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High enrolments putting pressure on schools

Schools are reportedly struggling to cope with a sudden influx of students, many of whom have limited English.

Recent figures from the Ministry of Education show that our national school roll has grown by almost 16,000 students from this time last year – the biggest increase since 1997.  

Auckland has seen the biggest growth in school enrolments roll, up by 8000 ākonga. Canterbury and Otago are also rapidly growing their school rolls, seeing a growth of 2 percent in each region. It’s the largest increase in Canterbury on record.  

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The Ministry of Education said that the net migration was the primary driver of school roll increases. Many of the new ākonga are children of people on work or study visas. Additionally, “there is also an increase of about 6800 new ākonga on New Zealand Resident visas. This is about four times higher than in recent years and may be linked to the granting in 2022 of a one-time residence visa to about 200,000 people who were living in New Zealand during the pandemic,” said the Ministry.  

Migration is behind our swelling school rolls, says the Ministry of Education. Image: AdobeStock by curtbauer

Meanwhile, international student numbers have returned to pre-Covid levels.  

These figures have caused concern among education leaders, who say they’ve rapidly outgrown their capacity. 

Auckland is the region under the most pressure with growing rolls. Howick and Hibiscus Bays saw increases of 5 percent. On the North Shore, schools like Rangitoto College are reporting a shortage of around 20 classrooms.  

Speaking to RNZ, Macleans College principal Steve Hargreaves said “we are enrolling students in a steady stream right throughout the year and that is not something that typically happens.”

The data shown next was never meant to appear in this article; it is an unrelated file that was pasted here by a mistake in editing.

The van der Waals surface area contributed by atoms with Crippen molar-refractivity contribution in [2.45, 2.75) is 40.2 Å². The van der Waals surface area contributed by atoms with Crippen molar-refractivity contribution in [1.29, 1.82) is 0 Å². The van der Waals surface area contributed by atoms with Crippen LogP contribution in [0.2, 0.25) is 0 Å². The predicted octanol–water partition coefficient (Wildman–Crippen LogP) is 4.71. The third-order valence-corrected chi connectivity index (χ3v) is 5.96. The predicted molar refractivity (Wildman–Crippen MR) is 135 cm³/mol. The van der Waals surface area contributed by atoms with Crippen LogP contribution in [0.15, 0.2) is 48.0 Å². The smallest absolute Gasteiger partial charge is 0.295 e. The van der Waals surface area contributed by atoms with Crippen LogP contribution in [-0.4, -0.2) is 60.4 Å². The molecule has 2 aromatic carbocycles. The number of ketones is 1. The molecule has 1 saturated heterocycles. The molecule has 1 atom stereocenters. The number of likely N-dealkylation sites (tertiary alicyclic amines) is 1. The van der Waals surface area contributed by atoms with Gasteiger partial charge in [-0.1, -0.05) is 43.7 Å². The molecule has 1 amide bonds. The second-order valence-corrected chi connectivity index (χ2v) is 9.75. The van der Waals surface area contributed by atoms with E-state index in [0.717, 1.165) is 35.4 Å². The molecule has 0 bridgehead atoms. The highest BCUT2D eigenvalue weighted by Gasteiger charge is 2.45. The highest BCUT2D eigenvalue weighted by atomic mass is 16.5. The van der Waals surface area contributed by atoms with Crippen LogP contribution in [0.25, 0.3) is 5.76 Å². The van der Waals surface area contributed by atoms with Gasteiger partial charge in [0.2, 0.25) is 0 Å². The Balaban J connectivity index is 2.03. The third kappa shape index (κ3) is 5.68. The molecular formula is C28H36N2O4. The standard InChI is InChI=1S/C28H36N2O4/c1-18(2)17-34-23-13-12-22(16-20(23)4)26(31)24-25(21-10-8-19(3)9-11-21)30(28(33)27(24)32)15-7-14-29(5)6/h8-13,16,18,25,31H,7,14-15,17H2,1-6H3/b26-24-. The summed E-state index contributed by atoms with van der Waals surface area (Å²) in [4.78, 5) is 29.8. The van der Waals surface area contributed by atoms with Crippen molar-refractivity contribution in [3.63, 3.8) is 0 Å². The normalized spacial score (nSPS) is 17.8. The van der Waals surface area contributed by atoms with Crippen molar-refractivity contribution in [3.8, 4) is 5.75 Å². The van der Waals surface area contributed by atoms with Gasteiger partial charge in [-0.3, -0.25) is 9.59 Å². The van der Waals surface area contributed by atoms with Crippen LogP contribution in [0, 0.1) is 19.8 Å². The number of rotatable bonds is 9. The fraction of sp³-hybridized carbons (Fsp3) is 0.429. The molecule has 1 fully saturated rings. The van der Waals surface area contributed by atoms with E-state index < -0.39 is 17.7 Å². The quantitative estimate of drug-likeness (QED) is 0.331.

Additionally, Hargreaves noted that Howick is an area where medium-density housing is taking effect, meaning their community is seeing an increase in families and therefore school-age children.  

“We’re well over 100 percent capacity this year. We have students being taught in seminar rooms and common spaces.”  

Hargreaves noted that in East Auckland especially, there is a new wave of students with an immigrant background, and there was not enough resource to meet their needs.  

This rise in enrolment followed a period of decline over the pandemic which saw a record drop of 11,421 students in 2022. Chris Abercrombie, acting president of the PPTA, says that coincided with staff layoffs and downsizing, exacerbating pressures on schools which are now seeing massive increases.  

ESOL teachers are in short supply due to an influx of ākonga from diverse backgrounds. AdobeStock by sinuswelle

“It’s really hard to scale up a teaching workforce. There’s not just teachers sitting around waiting to be called up. Especially in specialised areas like ESOL.” 

Abercrombie noted that the unpredictability of enrolments was the issue.  

“We’re getting new students turning up every day. It’s putting a lot of pressure on our schools, particularly in terms of teaching ESOL (English as a Second Language). 

“Physically, schools need to get bigger, they need more classrooms. When we shut the classrooms during Covid, a lot of ESOL teachers lost their jobs and it’s hard to scale back up. 

“There’s a lot of short-term thinking in education – we’ve got to think [in terms of] a 10-year time frame.” 

Naomii Seah

Naomii Seah is a writer and journalist from Tāmaki Makaurau Auckland, Aotearoa New Zealand. She enjoys crochet, painting, and a coffee or two at the beach. Her work can be found at The Spinoff, The Pantograph Punch, Stuff, and of course, School News NZ.
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